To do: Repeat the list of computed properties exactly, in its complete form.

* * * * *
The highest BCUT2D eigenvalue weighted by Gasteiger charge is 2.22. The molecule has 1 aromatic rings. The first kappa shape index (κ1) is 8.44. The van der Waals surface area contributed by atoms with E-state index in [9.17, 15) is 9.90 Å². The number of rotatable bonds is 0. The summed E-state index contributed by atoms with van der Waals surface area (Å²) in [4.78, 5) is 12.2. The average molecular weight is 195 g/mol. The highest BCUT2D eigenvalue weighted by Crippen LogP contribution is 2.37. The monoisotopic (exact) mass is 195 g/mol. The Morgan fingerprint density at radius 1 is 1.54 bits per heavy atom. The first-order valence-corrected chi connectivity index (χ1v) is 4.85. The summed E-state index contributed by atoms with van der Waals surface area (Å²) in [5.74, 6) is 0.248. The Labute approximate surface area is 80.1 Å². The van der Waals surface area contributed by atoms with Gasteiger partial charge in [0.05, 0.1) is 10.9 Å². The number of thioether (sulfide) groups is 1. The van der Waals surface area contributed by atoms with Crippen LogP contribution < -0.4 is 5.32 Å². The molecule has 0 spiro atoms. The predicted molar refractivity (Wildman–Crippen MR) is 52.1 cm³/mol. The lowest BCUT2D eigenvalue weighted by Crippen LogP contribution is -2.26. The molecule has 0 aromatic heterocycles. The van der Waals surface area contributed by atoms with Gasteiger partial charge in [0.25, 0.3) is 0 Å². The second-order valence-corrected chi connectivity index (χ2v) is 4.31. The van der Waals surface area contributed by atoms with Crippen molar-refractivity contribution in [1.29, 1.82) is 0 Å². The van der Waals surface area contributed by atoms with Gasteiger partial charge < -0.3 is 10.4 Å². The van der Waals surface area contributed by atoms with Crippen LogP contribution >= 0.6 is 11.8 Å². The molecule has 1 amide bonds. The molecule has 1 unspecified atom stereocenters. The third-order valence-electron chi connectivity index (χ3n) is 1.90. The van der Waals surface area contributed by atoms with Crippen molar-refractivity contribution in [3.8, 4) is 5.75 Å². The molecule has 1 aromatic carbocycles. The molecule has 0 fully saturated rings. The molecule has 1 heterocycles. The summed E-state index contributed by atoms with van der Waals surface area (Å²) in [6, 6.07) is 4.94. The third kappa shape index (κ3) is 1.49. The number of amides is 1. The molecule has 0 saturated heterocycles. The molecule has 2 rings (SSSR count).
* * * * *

The highest BCUT2D eigenvalue weighted by Gasteiger charge is 2.22. The molecule has 1 aromatic rings. The first kappa shape index (κ1) is 8.44. The van der Waals surface area contributed by atoms with E-state index in [9.17, 15) is 9.90 Å². The number of rotatable bonds is 0. The summed E-state index contributed by atoms with van der Waals surface area (Å²) in [4.78, 5) is 12.2. The average molecular weight is 195 g/mol. The highest BCUT2D eigenvalue weighted by Crippen LogP contribution is 2.37. The monoisotopic (exact) mass is 195 g/mol. The Morgan fingerprint density at radius 1 is 1.54 bits per heavy atom. The first-order valence-corrected chi connectivity index (χ1v) is 4.85. The summed E-state index contributed by atoms with van der Waals surface area (Å²) in [5.74, 6) is 0.248. The Labute approximate surface area is 80.1 Å². The van der Waals surface area contributed by atoms with Gasteiger partial charge in [0.05, 0.1) is 10.9 Å². The number of thioether (sulfide) groups is 1. The van der Waals surface area contributed by atoms with Crippen LogP contribution < -0.4 is 5.32 Å². The molecule has 0 spiro atoms. The predicted molar refractivity (Wildman–Crippen MR) is 52.1 cm³/mol. The lowest BCUT2D eigenvalue weighted by Crippen LogP contribution is -2.26. The molecule has 0 aromatic heterocycles. The van der Waals surface area contributed by atoms with Gasteiger partial charge in [0.25, 0.3) is 0 Å². The second-order valence-corrected chi connectivity index (χ2v) is 4.31. The van der Waals surface area contributed by atoms with Crippen molar-refractivity contribution in [1.29, 1.82) is 0 Å². The van der Waals surface area contributed by atoms with Gasteiger partial charge < -0.3 is 10.4 Å². The van der Waals surface area contributed by atoms with Crippen LogP contribution >= 0.6 is 11.8 Å². The molecule has 1 amide bonds. The molecule has 1 unspecified atom stereocenters. The third-order valence-electron chi connectivity index (χ3n) is 1.90. The van der Waals surface area contributed by atoms with Crippen molar-refractivity contribution in [3.8, 4) is 5.75 Å². The molecule has 1 aromatic carbocycles. The molecule has 0 fully saturated rings. The molecule has 1 heterocycles. The summed E-state index contributed by atoms with van der Waals surface area (Å²) in [6, 6.07) is 4.94. The third kappa shape index (κ3) is 1.49. The number of amides is 1. The molecule has 0 saturated heterocycles. The molecule has 2 rings (SSSR count).